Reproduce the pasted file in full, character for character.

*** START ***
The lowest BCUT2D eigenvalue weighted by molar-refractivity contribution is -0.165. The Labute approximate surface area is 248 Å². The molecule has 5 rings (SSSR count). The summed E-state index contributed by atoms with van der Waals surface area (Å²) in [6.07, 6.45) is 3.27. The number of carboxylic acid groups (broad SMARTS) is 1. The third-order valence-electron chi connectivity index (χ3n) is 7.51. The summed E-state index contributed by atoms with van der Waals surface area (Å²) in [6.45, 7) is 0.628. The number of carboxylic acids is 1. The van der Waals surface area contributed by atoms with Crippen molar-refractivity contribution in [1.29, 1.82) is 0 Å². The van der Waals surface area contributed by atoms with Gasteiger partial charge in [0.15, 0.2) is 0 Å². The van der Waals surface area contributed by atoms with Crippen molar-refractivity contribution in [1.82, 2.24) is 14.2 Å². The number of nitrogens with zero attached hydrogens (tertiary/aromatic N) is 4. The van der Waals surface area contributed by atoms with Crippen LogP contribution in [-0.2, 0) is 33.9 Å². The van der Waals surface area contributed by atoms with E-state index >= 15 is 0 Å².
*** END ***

The lowest BCUT2D eigenvalue weighted by molar-refractivity contribution is -0.165. The Labute approximate surface area is 248 Å². The molecule has 5 rings (SSSR count). The summed E-state index contributed by atoms with van der Waals surface area (Å²) in [6.07, 6.45) is 3.27. The number of carboxylic acid groups (broad SMARTS) is 1. The third-order valence-electron chi connectivity index (χ3n) is 7.51. The summed E-state index contributed by atoms with van der Waals surface area (Å²) in [6.45, 7) is 0.628. The number of carboxylic acids is 1. The van der Waals surface area contributed by atoms with Crippen molar-refractivity contribution in [1.29, 1.82) is 0 Å². The van der Waals surface area contributed by atoms with Gasteiger partial charge in [0.15, 0.2) is 0 Å². The van der Waals surface area contributed by atoms with Crippen molar-refractivity contribution in [1.82, 2.24) is 14.2 Å². The number of nitrogens with zero attached hydrogens (tertiary/aromatic N) is 4. The van der Waals surface area contributed by atoms with Crippen LogP contribution in [-0.2, 0) is 33.9 Å². The van der Waals surface area contributed by atoms with E-state index >= 15 is 0 Å².